Hoping for a Horizon: Stories of loss and survival.

Smita Magar,
Jhumlawang, 24th January 2013

“I hope nurses and doctors will come soon,” Nar Bahadur Sunar says with a wistful smile, “Then no one will have to go through the nightmare my wife and I had to.” His hopes are high after the Community Health Center in the village formally kicked off with the basic health services from October.

Six years back, Nar Bahadur’s 41 year-old wife Bhim Kumari had a miscarriage which nearly took her life. It was her fourth miscarriage. This miscarriage left her critically ill for more than a year. The frequent miscarriage Bhim Kumari suffered was due to the lack of care and regular check-ups. Such luxuries, in terms of the safety of mother and unborn child during pregnancy, were out of question as there were no hospitals nearby.

She was four months pregnant when she lost her child, again. She was suffering from heavy blood loss and an unimaginable pain that left her unconscious for days. Nar Bahadur carried her on his back for two days to reach the hospital in district headquarter Khalanga for treatment. “On the way I would anxiously wait for her to groan,” he says, “heart breaking as it was to hear but it conformed she was alive.”

When they reached the district hospital at Khalanga, Bhim Kumari was almost non-responsive. The medicine needed for her treatment was not available at the hospital so they had to wait for one more day to get the medicine from Kathmandu on a helicopter. After few days she was referred to Mahendra hospital in Dang. Five more days of walk took them to the hospital and she stayed there for a month to recover.

Now, a healthy woman, Bhim Kumari is using contraceptives and is mother of 3 children. Nar Bahadur says he is still unable to pay back the loan he took for hospital charges. “Seems like this loan will extend to our children,” he says with a frown across his forehead. But in a second his frown changes into a broad smile as he looks at his wife and pronounces, “But, she is alive!”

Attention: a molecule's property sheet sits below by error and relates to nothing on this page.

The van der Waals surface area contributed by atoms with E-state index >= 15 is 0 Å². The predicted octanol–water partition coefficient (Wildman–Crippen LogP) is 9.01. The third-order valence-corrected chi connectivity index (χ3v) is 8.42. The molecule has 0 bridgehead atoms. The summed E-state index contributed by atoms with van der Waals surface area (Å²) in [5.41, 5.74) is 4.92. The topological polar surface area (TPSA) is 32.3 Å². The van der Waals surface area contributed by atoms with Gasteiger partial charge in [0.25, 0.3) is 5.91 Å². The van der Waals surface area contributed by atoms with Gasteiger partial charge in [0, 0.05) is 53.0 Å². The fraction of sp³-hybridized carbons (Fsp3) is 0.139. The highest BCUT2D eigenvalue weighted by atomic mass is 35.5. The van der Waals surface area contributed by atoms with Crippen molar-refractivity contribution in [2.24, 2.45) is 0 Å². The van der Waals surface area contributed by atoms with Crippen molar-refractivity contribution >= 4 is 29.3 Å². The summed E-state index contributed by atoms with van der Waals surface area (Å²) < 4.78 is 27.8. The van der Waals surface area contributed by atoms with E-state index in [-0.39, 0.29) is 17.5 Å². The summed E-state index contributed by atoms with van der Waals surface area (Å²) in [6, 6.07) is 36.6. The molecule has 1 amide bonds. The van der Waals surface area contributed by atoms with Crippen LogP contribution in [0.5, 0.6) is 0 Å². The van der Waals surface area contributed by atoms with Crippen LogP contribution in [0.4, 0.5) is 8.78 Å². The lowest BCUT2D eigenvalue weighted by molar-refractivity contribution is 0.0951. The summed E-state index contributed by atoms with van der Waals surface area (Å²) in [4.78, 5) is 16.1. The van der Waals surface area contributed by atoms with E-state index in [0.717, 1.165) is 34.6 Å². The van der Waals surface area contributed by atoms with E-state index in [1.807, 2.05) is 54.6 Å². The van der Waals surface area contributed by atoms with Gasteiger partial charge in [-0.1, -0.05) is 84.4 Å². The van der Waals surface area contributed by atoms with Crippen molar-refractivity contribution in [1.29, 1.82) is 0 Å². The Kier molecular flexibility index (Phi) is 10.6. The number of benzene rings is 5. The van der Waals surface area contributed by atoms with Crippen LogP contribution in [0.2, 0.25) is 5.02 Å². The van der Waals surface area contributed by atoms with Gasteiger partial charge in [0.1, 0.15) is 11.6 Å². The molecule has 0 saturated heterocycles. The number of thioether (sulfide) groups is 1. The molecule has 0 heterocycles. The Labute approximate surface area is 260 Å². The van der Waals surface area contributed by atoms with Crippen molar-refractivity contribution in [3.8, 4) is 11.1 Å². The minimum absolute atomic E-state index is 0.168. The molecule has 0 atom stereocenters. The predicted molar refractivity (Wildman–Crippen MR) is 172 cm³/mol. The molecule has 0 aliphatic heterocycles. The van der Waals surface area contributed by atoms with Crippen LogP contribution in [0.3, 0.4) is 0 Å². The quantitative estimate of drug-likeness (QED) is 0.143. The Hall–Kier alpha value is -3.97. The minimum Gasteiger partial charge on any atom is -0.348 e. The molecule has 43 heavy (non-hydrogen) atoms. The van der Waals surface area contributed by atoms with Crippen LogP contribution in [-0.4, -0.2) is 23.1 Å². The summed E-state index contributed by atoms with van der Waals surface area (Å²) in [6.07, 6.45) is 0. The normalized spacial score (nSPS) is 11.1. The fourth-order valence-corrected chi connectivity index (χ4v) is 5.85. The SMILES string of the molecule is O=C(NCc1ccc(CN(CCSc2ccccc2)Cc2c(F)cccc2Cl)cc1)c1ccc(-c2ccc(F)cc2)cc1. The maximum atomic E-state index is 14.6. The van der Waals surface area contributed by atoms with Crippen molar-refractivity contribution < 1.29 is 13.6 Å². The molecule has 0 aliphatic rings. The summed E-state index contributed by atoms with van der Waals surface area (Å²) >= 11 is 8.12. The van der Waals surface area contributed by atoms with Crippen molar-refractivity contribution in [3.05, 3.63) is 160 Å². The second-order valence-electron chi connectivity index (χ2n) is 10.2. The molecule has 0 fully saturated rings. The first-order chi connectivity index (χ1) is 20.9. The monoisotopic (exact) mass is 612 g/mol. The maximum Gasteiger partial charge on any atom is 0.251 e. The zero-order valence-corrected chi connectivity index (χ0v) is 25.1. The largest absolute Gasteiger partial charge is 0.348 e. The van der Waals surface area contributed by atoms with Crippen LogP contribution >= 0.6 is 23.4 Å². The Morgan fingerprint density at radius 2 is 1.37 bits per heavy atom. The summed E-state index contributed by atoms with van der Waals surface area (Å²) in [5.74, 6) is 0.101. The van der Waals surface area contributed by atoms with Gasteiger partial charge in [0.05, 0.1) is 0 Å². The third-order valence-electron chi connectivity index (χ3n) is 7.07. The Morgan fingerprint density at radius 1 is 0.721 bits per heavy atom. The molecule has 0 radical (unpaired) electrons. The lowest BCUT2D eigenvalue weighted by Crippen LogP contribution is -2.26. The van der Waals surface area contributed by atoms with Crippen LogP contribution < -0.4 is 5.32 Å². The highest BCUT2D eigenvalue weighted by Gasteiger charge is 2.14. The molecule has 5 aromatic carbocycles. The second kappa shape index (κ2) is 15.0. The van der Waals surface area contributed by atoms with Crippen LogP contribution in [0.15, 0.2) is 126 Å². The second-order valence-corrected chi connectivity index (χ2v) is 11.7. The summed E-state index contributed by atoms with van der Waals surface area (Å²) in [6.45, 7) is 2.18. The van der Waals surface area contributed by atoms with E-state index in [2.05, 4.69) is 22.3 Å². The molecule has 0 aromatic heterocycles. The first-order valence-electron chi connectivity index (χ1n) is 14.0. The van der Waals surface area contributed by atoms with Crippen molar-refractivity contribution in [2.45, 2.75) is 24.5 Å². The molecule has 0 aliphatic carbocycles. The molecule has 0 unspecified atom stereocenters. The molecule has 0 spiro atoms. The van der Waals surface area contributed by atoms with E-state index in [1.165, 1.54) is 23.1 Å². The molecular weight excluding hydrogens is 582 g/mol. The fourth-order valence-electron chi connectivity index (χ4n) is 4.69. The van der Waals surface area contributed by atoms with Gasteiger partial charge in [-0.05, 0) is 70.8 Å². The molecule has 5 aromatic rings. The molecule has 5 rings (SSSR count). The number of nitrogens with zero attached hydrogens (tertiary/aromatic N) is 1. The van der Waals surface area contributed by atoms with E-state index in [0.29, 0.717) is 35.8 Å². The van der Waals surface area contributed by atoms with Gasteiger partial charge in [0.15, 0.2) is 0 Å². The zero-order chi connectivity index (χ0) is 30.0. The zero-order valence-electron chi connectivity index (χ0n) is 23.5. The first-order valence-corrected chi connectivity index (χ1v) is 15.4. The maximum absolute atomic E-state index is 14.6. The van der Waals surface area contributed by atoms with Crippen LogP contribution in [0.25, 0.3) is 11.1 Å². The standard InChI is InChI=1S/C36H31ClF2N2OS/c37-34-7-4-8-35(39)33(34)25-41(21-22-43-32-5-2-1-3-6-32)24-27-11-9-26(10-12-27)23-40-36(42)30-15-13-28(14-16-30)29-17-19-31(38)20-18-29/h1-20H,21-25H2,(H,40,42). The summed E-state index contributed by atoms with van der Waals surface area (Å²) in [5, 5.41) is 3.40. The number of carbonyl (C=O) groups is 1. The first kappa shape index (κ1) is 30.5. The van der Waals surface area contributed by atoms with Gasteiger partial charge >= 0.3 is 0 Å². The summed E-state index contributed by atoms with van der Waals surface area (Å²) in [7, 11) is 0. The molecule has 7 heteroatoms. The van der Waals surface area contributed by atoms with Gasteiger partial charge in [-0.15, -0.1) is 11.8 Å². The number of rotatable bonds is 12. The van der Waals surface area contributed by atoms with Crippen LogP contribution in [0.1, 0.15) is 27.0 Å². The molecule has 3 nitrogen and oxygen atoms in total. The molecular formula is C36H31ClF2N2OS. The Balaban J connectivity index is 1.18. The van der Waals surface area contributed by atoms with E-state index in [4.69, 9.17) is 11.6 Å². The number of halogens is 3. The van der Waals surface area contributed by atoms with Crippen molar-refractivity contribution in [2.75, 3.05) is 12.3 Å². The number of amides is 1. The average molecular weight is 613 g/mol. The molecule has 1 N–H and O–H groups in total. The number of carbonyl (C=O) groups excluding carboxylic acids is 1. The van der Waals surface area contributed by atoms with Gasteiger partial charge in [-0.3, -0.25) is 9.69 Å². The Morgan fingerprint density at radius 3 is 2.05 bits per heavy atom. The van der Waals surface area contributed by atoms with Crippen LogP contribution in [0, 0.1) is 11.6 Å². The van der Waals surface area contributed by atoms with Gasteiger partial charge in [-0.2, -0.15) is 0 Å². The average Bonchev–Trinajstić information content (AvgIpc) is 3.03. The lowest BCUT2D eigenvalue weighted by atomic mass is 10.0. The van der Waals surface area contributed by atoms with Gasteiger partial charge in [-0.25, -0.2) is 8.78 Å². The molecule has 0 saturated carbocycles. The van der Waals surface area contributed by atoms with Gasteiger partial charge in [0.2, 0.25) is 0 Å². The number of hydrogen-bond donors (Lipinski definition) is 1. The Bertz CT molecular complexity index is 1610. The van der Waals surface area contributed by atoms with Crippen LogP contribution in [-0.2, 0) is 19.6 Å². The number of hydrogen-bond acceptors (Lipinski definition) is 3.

Not everyone is lucky. The lack of health center or a hospital nearby has left many lives bereft and grief-stricken in the village. Almost every delivery takes place at home, alone, without skilled birth attendants, risking the lives of both mother and newborn child. Poverty, lack of awareness, early marriage and early motherhood leads to the complications. Preventive reproductive health issues become a challenge while many lives are lost due to lack of proper care and timely diagnosis.

The pain of losing a wife and an infant of Til Bahadur hit Kamara Shrestha in 2009 when his wife died because of childbirth complications. She already had suffered from two complicated deliveries and newly born children had died soon after birth. “Compared to other women Dhokashari had weak health and each child birth left her weaker and sicker,” Kamara says.

So, when Dhokashari, 28, got pregnant again Kamara wanted to go for a check-up. But, they were building a house and days were comparatively busier. “She didn’t want to go for check-ups,” he says, “She used to say that the hospital was too far.”

During delivery, traditional midwives were called but they were not able to help. The infant had died in the womb and there was excessive bleeding. After struggling for two long days Dhokashari was barely conscious. With her health further deteriorating, in the middle of the night, Kamara carried her in a basket to take her to district hospital Salle. She breathed her last breath at Chhing; a place far from home, a place far from the hospital.

“Every day I pray that even my enemy should not have to go through such pain,” Kamara says. And, with a health post in a village, he is happy his prayer is in a process of being answered. “I am very happy. Now, our women will be able to go for regular check-ups and get long-needed help in time,” he adds with a smile.

Kamara’s hopes and smile touches Til Bahadur’s who believes the new generation will not have to suffer the way they had to with the hospital in the village. “Now, we are just in need for good doctors and nurses,” he smiles, “I hope they will come soon.”

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